Updated: February 15, 2021

For thousands of years, dogs have been more than just human companions. They were often bred and trained as hunting partners or guard animals.

In more recent years, their keen sense of smell has been used to detect explosives, narcotics, and even missing people.

But did you know that some dogs are trained to detect bed bugs?

A human exterminator can only do so much when treating a home, and might not be able to fully detect a bed bug infestation. So, if you want a more thorough check of your home, then it might be a good idea to consider a bed bug sniffing dog as part of the detection process.

Can Canines Detect Bed Bugs?

Many pest control companies utilize bed bug sniffing dogs in their treatment programs. Before being put into service, each dog goes through an extensive training program to ensure the best results when they go out on the job.

The reason dogs are so useful in detecting bed bugs is their sense of smell.

 

A dog’s nose has over 300 million olfactory receptors, compared to only 6 million in humans. This means that a dog’s sense of smell is 40 times greater than ours, allowing it to follow scent trails that humans can’t otherwise pick up on.

Scent trails left behind by bed bugs can consist of:

  • Excrement: Bed bug droppings look like tiny, rust-colored stains on your bedding. They give off a strong, musty odor if allowed to accumulate.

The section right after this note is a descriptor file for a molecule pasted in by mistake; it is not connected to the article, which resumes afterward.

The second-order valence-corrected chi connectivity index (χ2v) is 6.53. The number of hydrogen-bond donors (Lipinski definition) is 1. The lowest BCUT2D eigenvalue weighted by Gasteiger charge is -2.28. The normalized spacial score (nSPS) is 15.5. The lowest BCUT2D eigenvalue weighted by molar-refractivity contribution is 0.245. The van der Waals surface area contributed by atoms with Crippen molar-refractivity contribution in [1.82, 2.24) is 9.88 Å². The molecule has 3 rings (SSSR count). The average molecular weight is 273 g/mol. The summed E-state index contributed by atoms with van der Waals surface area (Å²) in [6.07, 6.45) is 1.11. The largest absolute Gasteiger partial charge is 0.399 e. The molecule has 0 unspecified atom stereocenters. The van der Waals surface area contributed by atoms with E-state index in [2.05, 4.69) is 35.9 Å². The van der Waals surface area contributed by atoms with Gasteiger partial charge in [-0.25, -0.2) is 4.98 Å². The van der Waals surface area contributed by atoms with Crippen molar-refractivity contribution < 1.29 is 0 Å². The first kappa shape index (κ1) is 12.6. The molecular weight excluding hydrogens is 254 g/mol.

• Blood: If you’re dealing with bed bugs, then chances are you’ve spotted blood stains on your sheets or pillowcase.
  • Pheromones: When bed bugs are startled, they release a pheromone that alerts nearby bugs to flee. The pheromones are undetectable to humans, but dogs can easily follow the scent trail to wherever the bugs have run off to.

Are Bed Bug Dogs Accurate?

While bed bug dogs are an effective method at detecting infestations, they aren’t entirely accurate on their own. Like any other detection method, they have their strengths and weaknesses.

As previously mentioned, bed bug dogs must go through training programs before they are put to work. These programs often include the following:

  • Identifying the scent of bed bugs.
  • Telling the difference between the bed bug scent and other smells.
  • Signalling where bed bugs are residing. 

If trained properly, a bed bug dog can tell the difference between a mature bed bug and a bed bug egg. They will also be able to distinguish the scent of live insects from the scents of discarded exoskeletons or eggshells.

Dogs can also point out infestations in places where humans would not otherwise be able to. Places like electrical outlets and box springs can be marked by the dogs as points of interest long before an exterminator would think to check in those areas.

One major caveat is that dogs can only detect the scent if the airflow of a room allows the smell of bed bugs to spread.